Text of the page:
Tip 2. Stand out in a crowded inbox by using clues. Busy as businesspeople are, they cannot afford to think too long about every decision they have to make. They often make fairly automatic decisions based on past experience or just one written clue that is presented to them. It starts with simple things like the subject header of your mail: it should convey opportunity and benefit to the reader rather than effort and goodwill from him. For example, when you write an email to solicit participation in a benchmarking exercise, the heading “Study” may evoke more dreadful associations than “How to improve performance.” More profoundly, make yourself likeable to your reader, for example, by referring to shared interests or flattering him. Of course you’re walking a fine line: you don’t want to mislead, deceive or manipulate your readers; you simply want to convince, persuade and facilitate.
Tip 3. Personalize your message. There are occasions when you have to send essentially the same text to several readers, such as when you need data from several colleagues to build a business case. You can either broadcast a standard request or send personalized requests separately. While the broadcast initially may appear more efficient to you, you risk running into the so-called bystander effect. First, each person reasons that others will respond, and therefore will do nothing. Second, each person waits for a response from the others to find out whether the request is really that serious or important. You will probably get a higher response rate if you take some time to personalize your messages. Of course, be a bit more sophisticated and less lazy than simply replacing “Dear Team” by “Dear Suzy”.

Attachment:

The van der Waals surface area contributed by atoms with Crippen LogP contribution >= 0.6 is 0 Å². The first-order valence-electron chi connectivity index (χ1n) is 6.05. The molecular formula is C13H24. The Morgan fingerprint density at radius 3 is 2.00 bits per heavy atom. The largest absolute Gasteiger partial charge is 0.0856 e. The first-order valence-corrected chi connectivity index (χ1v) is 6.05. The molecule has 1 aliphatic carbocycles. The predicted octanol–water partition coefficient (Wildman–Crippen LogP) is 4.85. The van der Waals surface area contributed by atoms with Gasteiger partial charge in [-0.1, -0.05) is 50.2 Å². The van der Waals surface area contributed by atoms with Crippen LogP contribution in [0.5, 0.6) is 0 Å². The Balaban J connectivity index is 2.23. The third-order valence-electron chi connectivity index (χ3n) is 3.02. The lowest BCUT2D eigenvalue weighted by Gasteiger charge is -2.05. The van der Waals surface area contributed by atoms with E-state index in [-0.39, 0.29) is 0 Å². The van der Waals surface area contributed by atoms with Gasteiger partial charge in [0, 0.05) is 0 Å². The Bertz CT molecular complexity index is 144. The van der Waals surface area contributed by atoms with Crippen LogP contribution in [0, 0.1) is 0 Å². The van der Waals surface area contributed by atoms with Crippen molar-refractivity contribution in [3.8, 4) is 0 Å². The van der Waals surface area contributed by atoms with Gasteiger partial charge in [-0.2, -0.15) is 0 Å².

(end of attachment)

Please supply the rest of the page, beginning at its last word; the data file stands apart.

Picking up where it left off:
Tip 4. Beware of the mystery readers in your audience. Every guide on business writing worth its salt will tell you that you have to take into account the various reader segments that your text is addressing. For example, if you’re writing an assessment of an acquisition target, you know that both your CEO, your company’s Board and their investment banker, each with different needs, may read it. Much more tricky to deal with are the mystery readers — that is those you don’t know about. For example, one of your targeted readers may (inadvertently) forward your text to a person who in your mind should be the last to read it. Remember the cyberversion of Murphy’s infamous law that “Anything that can go wrong will go wrong.” Another example is the personal assistant who stands as a sentinel between you and your targeted executive, scanning and filtering all incoming mail, in which case you might write a cover email designed to make her act first. And don’t forget that a document can have a long shelf life and be read a few years later by people who have no clue about its original context, and thus may misinterpret it. So think through the mystery readers and how you could cope with them.